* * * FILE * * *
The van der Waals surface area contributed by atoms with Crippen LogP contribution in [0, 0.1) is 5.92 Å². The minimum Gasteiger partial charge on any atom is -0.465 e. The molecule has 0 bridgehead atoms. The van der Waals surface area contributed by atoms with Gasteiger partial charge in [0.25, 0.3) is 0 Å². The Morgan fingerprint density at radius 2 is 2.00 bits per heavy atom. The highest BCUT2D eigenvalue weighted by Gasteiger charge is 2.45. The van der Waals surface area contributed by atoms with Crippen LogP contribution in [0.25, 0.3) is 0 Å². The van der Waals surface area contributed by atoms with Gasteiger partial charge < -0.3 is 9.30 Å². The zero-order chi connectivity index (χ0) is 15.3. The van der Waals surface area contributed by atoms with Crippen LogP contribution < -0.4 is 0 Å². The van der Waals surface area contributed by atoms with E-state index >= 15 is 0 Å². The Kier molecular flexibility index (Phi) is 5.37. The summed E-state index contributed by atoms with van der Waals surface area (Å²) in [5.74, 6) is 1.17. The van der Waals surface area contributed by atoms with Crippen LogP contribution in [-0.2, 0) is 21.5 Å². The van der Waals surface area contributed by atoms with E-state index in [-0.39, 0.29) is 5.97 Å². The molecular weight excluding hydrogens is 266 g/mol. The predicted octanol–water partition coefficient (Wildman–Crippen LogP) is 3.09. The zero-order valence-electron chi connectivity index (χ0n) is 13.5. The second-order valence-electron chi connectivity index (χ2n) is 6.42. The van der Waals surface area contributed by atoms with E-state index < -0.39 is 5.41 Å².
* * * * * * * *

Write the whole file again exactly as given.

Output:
The van der Waals surface area contributed by atoms with Crippen LogP contribution in [0, 0.1) is 5.92 Å². The minimum Gasteiger partial charge on any atom is -0.465 e. The molecule has 0 bridgehead atoms. The van der Waals surface area contributed by atoms with Gasteiger partial charge in [0.25, 0.3) is 0 Å². The Morgan fingerprint density at radius 2 is 2.00 bits per heavy atom. The highest BCUT2D eigenvalue weighted by Gasteiger charge is 2.45. The van der Waals surface area contributed by atoms with Crippen LogP contribution in [0.25, 0.3) is 0 Å². The van der Waals surface area contributed by atoms with Gasteiger partial charge < -0.3 is 9.30 Å². The zero-order chi connectivity index (χ0) is 15.3. The van der Waals surface area contributed by atoms with Crippen LogP contribution < -0.4 is 0 Å². The van der Waals surface area contributed by atoms with E-state index >= 15 is 0 Å². The Kier molecular flexibility index (Phi) is 5.37. The summed E-state index contributed by atoms with van der Waals surface area (Å²) in [5.74, 6) is 1.17. The van der Waals surface area contributed by atoms with Crippen LogP contribution in [-0.2, 0) is 21.5 Å². The van der Waals surface area contributed by atoms with E-state index in [-0.39, 0.29) is 5.97 Å². The molecular weight excluding hydrogens is 266 g/mol. The predicted octanol–water partition coefficient (Wildman–Crippen LogP) is 3.09. The zero-order valence-electron chi connectivity index (χ0n) is 13.5. The second-order valence-electron chi connectivity index (χ2n) is 6.42. The van der Waals surface area contributed by atoms with E-state index < -0.39 is 5.41 Å².